Report: COVID-19 Widens Resource Gap Between Kentucky School Districts

Kentucky's wealthiest school districts had nearly $3,000 more to spend per student than the state's lower-income districts, according to a new report with data from the 2018-2019 school year.

The budget gap between Kentucky's wealthiest and poorest school districts jumped by $122 per student in 2019, compared to the previous year. - Photo: AdobeStock
Photo: AdobeStock
The budget gap between Kentucky's wealthiest and poorest school districts jumped by $122 per student in 2019, compared to the previous year.

Kentucky's wealthiest school districts had nearly $3,000 more to spend per student than the state's lower-income districts, according to a new report with data from the 2018-2019 school year.

Superintendent of Green County Schools William Hodges said before the pandemic, he had to rely on capital-fund transfers to pay for buses and other essentials. He added the district now is in "triage mode" to make sure students' basic needs are being met.

"We shifted funding to make sure kids are fed at home," said Hodges. "Internet access in south central Kentucky, it's tough for our families, so we've created hot spots throughout our county. We've purchased multiple devices to try to become a one-to-one district, where every child at home has a device."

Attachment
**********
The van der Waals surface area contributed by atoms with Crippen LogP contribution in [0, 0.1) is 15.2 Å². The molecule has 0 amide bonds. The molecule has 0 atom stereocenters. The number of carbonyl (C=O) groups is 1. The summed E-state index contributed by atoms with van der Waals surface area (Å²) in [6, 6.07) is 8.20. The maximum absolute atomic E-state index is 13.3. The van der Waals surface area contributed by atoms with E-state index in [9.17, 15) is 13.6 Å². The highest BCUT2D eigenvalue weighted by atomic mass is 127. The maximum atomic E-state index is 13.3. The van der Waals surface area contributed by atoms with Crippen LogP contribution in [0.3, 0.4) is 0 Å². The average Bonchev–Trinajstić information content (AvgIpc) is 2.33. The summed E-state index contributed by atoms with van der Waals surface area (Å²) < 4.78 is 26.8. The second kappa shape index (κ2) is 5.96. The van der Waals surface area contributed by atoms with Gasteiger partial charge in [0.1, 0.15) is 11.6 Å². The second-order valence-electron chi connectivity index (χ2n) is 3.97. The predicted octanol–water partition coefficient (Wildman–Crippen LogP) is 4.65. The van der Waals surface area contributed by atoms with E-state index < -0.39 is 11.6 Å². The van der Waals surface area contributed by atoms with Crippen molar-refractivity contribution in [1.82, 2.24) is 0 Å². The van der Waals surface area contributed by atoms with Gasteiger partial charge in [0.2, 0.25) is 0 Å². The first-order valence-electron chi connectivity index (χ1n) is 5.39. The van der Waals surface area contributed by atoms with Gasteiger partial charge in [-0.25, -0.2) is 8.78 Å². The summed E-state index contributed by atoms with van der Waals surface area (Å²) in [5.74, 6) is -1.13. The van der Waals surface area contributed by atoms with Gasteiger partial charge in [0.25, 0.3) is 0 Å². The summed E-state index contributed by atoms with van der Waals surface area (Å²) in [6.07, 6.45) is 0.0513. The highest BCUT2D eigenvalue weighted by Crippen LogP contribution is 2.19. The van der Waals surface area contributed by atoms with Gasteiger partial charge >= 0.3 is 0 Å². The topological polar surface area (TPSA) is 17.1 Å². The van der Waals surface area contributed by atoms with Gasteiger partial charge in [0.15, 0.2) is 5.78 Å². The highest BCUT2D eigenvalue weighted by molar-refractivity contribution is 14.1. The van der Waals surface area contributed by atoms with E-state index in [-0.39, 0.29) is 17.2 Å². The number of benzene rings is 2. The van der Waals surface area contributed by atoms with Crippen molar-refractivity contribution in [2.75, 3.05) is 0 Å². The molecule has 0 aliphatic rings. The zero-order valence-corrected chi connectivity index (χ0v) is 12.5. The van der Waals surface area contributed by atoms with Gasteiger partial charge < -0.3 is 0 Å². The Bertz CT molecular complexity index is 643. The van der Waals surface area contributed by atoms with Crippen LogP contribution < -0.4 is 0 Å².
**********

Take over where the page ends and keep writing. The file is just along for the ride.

According to the Center on Budget and Policy Priorities, federal relief will close just one-fifth of state revenue losses. But public schools are faced with additional pandemic-related costs, including technology for distance-learning, cleaning and sanitizing equipment, and Personal Protective Equipment.

Anna Baumann, deputy director of the Kentucky Center for Economic Policy, said with the ongoing recession, students living in counties with less property wealth will likely feel the greatest effects.

"So we as a state, and local communities certainly, can't bridge the gap on our own," said Baumann. "Only Congress can provide the kind of aid that will stabilize Kentucky's budget and avoid more cuts that hurt students in our poorest communities the most."

Tim Brobrowski, superintendent of Owsley County schools, said his district in the Appalachian foothills has worked for a decade to improve distance learning for inclement weather.

And while he said he believes they're mostly prepared for the COVID-related challenges, Brobrowski said he worries about the longer-term impact the pandemic will have on revenue streams.

"When the dust settles on all this and we come back around, we obviously know that funding could be impacted through a variety of different methods," he said.

Before the pandemic, Kentucky ranked in the top four states nationwide for the largest school funding cuts per student since the Great Recession.

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